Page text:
Ex-N.Y.C. Shelter Boss to Pay $1.2 Million After Bribery Plea
The former head of one of the largest operators of homeless shelters in New York pleaded guilty Monday to pocketing hundreds of thousands of dollars in bribes from contractors in a scheme that went on for years, as homelessness in the city grew to record numbers.
Victor Rivera, the founder and former chief executive of the nonprofit Bronx Parent Housing Network, admitted to accepting kickbacks from contractors working with the organization and laundering the money through entities he controlled, according to the city Department of Investigation.
As part of the plea agreement, Mr. Rivera is expected to face a prison sentence and, according to federal court documents, he has agreed to forfeit $1.2 million.
The case marked a steep fall for a man whose power, influence and wealth grew along with the number of people living in the city’s homeless shelters and on the streets. Since 2017, Mr. Rivera’s organization has received more than $274 million in city funding to operate shelters.
He was arrested weeks after a New York Times investigation last year showed he had run the group with near impunity: Ten women, including homeless women and employees, accused him of sexual assault and harassment, while Mr. Rivera also enriched himself with money meant for his nonprofit, The Times found.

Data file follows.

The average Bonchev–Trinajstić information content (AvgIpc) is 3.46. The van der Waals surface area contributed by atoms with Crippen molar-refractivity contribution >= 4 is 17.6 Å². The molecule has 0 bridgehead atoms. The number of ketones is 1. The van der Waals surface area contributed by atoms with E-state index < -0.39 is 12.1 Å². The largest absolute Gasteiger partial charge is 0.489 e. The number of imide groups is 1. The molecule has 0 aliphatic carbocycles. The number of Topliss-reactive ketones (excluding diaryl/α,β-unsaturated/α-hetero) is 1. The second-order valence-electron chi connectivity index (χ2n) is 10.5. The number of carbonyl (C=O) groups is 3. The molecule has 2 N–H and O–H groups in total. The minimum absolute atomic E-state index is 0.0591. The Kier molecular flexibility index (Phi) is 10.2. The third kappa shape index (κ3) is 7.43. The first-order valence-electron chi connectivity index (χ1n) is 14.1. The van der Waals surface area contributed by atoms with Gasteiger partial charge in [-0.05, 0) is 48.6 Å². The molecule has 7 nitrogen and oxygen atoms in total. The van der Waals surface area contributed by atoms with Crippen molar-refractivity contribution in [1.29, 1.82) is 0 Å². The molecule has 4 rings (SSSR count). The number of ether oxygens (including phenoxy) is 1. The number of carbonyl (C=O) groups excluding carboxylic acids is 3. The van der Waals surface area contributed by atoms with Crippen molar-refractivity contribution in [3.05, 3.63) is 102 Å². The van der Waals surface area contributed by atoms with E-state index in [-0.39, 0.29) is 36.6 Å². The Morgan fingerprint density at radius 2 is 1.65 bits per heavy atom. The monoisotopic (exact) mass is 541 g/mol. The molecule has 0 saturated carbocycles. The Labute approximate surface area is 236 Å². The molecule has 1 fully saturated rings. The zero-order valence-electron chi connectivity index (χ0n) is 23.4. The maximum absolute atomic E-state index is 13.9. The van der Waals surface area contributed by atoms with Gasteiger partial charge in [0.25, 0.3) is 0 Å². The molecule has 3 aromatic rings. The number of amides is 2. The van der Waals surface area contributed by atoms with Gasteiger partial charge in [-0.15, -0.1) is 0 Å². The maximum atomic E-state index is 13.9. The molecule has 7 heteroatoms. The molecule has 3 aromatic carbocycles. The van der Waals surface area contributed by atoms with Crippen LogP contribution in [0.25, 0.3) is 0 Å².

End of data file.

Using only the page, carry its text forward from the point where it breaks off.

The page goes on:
Federal prosecutors in Manhattan charged Mr. Rivera in March, saying he had used some of the money to pay the mortgage on his personal home. Mr. Rivera owned a $780,000 home with a heated swimming pool and waterfall in Stony Point, N.Y., and another house in the Poconos.
“Instead of protecting the city-funded nonprofit he once ran, this defendant abused his power, using the nonprofit as a hub for his illicit scheme,” Daniel G. Cort, acting commissioner of the city Department of Investigation, which investigated the case along with federal prosecutors, said in a statement Monday.
Mr. Rivera, 61, is scheduled to be sentenced on May 6 on one count of honest services wire fraud. His recommended sentence under federal guidelines is between three and four years in prison.